WASHINGTON — The Treasury Department announced details Wednesday of how it and federal regulators plan to do stress tests of the 19 largest banks to determine whether they have enough capital to survive a severe recession.
Regulators are to examine banks with more than $100 billion of assets under two scenarios: a baseline reflecting consensus expectations and a more adverse scenario. Both would specifically project gross domestic product growth, the unemployment rate, and changes in housing prices.
The Capital Assistance Program, or CAP, "is designed to ensure that major U.S. banking organizations have sufficient capital to perform their critical role in our financial system on an ongoing basis and can support economic recovery, even in more severe economic environments," the bank regulators said in a statement.
Under the more adverse scenario, the test is to assume a GDP of negative 3.3% in 2009 and a gain of 0.5% in 2010; it will test an unemployment rate of 8.9% in 2009 and 10.3% in 2010; and it will assume house price declines of 22% in 2009 and 7% in 2010.
After the tests, which the Treasury said it expects to complete by the end of April, regulators will determine whether a bank needs more capital. If it does, the bank will have six months to raise it in the private sector or opt for access to capital from the Treasury. The tests will be done by interagency teams to ensure consistency.
The new capital will be in the form of convertible preferred securities that can be converted to common stock at a 10% discount to the Feb. 9 market price. The securities would carry a 9% dividend yield and be convertible after approval of an institution's primary federal regulator.
The stock would automatically convert into common equity if it is not redeemed or converted after seven years.
Treasury said banks that have already received funds from the Capital Purchase Program begun last October are eligible to apply for more funds through CAP. Existing preferred shares may also be changed to convertible shares.
Banks applying for government funds will have to explain how they intend to use the capital "to preserve and strengthen their lending capacity — specifically, to increase lending above levels relative to what would have been possible without government support."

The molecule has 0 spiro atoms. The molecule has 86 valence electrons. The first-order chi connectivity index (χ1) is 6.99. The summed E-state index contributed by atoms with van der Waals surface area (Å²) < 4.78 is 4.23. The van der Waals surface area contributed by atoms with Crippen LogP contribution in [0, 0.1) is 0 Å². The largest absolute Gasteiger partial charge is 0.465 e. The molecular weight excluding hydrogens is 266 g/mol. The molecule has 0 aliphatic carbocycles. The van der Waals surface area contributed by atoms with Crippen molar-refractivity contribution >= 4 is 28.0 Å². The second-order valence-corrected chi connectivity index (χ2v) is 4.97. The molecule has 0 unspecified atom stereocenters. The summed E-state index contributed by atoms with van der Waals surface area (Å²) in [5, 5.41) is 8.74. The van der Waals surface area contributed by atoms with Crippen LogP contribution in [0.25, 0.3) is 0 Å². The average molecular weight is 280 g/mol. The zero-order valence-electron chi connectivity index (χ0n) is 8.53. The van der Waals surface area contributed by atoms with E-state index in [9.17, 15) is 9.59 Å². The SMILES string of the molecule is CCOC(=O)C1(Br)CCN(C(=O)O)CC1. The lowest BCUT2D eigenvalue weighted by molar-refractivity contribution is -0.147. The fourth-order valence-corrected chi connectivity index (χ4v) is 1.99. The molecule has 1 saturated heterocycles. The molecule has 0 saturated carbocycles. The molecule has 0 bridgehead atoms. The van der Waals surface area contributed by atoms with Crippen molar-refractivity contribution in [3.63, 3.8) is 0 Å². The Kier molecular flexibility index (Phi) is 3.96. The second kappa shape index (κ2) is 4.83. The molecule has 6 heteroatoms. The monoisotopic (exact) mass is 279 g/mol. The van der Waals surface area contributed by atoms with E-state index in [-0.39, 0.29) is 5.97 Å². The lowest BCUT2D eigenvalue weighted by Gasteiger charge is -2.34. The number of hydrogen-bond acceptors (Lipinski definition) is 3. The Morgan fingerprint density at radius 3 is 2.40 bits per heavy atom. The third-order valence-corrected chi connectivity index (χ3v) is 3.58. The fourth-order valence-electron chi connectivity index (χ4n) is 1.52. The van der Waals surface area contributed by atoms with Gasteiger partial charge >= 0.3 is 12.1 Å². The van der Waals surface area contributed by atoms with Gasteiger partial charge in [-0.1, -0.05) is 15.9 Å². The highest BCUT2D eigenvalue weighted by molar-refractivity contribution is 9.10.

The Treasury said it would make these plans public.
Recipients will also be subject to restrictions on paying common stock quarterly dividends, repurchasing shares, and pursuing cash acquisitions.
V. Gerard Comizio, a partner in the corporate department at Paul, Hastings, Janofsky & Walker LLP, questioned whether private investors would come to a bank's aid if the government has deemed it to have "failed" a stress test.
"The real story here is how the government will sell the private investor market to invest in undercapitalized banks," Mr. Comizio said. "If the primary issue is a bank's need for a 'capital buffer' under the stress test and no private-sector capital steps up, why use real taxpayer money to strengthen the buffer, versus a government guarantee or certificate promising to add to the buffer, if needed?"
A senior government official speaking on condition of anonymity dismissed the idea that the test was pass/fail.
"It is one tool the examiners will use to understand the risks of a firm's activities, its balance sheets, its commitment[s]," the official said. "The assessment is going to include risk far greater than what is represented — far greater, meaning more expansive, not deeper, but more expansive than what the template would suggest."
The official said the Treasury will not publish the test results.
Under the tests, regulators will consider the inherent risks of an institution's exposures and business activities, the quality of the balance sheet assets, off-balance-sheet commitments, earnings projections, expectations regarding economic conditions, and the composition and quality of its capital.
Treasury declined to answer how much money would be invested through the CAP but said there would be no cap on the funds available.
President Obama said in a speech Tuesday night that the $700 billion already allocated to the Troubled Asset Relief Program is unlikely to be sufficient to accomplish all of its goals.